Abstract: This paper is a review of research in Chicago that linked analyses of vegetation structure with forest functions and values. During 1991, the regions trees removed an estimated 5575 metric tons of air pollutants, providing air cleansing worth 9.2 million. Each year they sequester an estimated 315 800 metric tons of carbon. Increasing tree cover 10% or planting about three trees per building lot saves annual heating and cooling costs by an estimated 50 to 90 per dwelling unit because of increased shade, lower summertime air temperatures, and reduced neighborhood wind speeds once the trees mature. The net present value of the services trees provide is estimated as 402 per planted tree. The present value of long-term benefits is more than twice the present value of costs.

554 citations

Journal ArticleDOI
TL;DR: In this article, the authors propose a conceptual model and a set of hypotheses that explicitly link urban pattern to human and ecosystem functions in urban ecosystems, based on preliminary results from an empirical study of the relationships between urban pattern and bird and aquatic macroinvertebrate diversity in the Puget Sound region.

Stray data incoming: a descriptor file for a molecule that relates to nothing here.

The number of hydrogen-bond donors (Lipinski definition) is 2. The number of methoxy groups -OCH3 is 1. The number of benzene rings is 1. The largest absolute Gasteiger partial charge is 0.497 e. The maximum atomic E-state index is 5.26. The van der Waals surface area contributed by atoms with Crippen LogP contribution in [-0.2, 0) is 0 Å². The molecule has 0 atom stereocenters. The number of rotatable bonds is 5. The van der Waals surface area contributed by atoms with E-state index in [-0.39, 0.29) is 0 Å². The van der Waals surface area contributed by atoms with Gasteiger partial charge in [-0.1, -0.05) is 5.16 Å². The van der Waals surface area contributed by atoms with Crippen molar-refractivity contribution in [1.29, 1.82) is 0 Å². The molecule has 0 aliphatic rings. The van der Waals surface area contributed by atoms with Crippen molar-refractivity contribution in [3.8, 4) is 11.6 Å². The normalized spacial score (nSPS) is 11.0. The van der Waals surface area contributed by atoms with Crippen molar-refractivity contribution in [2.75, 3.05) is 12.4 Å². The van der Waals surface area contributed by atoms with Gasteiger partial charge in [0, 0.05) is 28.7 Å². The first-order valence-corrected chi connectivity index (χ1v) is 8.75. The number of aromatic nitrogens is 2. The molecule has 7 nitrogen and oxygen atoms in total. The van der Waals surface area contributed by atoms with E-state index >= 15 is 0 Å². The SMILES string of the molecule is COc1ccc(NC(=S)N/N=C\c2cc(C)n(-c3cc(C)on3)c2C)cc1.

Abstract: Urban ecosystems evolve over time and space as the outcome of dynamic interactions between socio-economic and biophysical processes operating over multiple scales. The ecological resilience of urban ecosystems—the degree to which they tolerate alteration before reorganizing around a new set of structures and processes—is influenced by these interactions. In cities and urbanizing areas fragmentation of natural habitats, simplification and homogenization of species composition, disruption of hydrological systems, and alteration of energy flow and nutrient cycling reduce cross-scale resilience, leaving systems increasingly vulnerable to shifts in system control and structure. Because varied urban development patterns affect the amount and interspersion of built and natural land cover, as well as the human demands on ecosystems differently, we argue that alternative urban patterns (i.e., urban form, land use distribution, and connectivity) generate varied effects on ecosystem dynamics and their ecological resilience. We build on urban economics, landscape ecology, population dynamics, and complex system science to propose a conceptual model and a set of hypotheses that explicitly link urban pattern to human and ecosystem functions in urban ecosystems. Drawing on preliminary results from an empirical study of the relationships between urban pattern and bird and aquatic macroinvertebrate diversity in the Puget Sound region, we propose that resilience in urban ecosystems is a function of the patterns of human activities and natural habitats that control and are controlled by both socio-economic and biophysical processes operating at various scales. We discuss the implications of this conceptual model for urban planning and design.